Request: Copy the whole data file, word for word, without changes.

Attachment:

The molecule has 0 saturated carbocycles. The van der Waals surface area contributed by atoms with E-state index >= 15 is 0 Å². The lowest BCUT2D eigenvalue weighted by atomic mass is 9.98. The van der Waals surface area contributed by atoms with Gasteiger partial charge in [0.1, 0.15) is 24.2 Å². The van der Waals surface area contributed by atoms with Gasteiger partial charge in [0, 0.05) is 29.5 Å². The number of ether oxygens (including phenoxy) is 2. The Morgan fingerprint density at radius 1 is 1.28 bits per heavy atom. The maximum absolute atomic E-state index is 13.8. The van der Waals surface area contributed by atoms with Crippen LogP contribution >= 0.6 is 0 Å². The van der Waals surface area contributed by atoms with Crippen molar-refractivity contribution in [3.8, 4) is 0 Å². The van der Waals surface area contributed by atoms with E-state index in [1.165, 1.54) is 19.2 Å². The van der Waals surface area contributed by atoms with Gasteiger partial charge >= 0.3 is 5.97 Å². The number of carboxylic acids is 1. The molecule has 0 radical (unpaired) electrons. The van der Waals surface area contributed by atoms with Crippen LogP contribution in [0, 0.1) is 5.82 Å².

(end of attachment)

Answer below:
The molecule has 0 saturated carbocycles. The van der Waals surface area contributed by atoms with E-state index >= 15 is 0 Å². The lowest BCUT2D eigenvalue weighted by atomic mass is 9.98. The van der Waals surface area contributed by atoms with Gasteiger partial charge in [0.1, 0.15) is 24.2 Å². The van der Waals surface area contributed by atoms with Gasteiger partial charge in [0, 0.05) is 29.5 Å². The number of ether oxygens (including phenoxy) is 2. The Morgan fingerprint density at radius 1 is 1.28 bits per heavy atom. The maximum absolute atomic E-state index is 13.8. The van der Waals surface area contributed by atoms with Crippen LogP contribution >= 0.6 is 0 Å². The van der Waals surface area contributed by atoms with Crippen molar-refractivity contribution in [3.8, 4) is 0 Å². The van der Waals surface area contributed by atoms with E-state index in [1.165, 1.54) is 19.2 Å². The van der Waals surface area contributed by atoms with Gasteiger partial charge >= 0.3 is 5.97 Å². The number of carboxylic acids is 1. The molecule has 0 radical (unpaired) electrons. The van der Waals surface area contributed by atoms with Crippen LogP contribution in [0, 0.1) is 5.82 Å².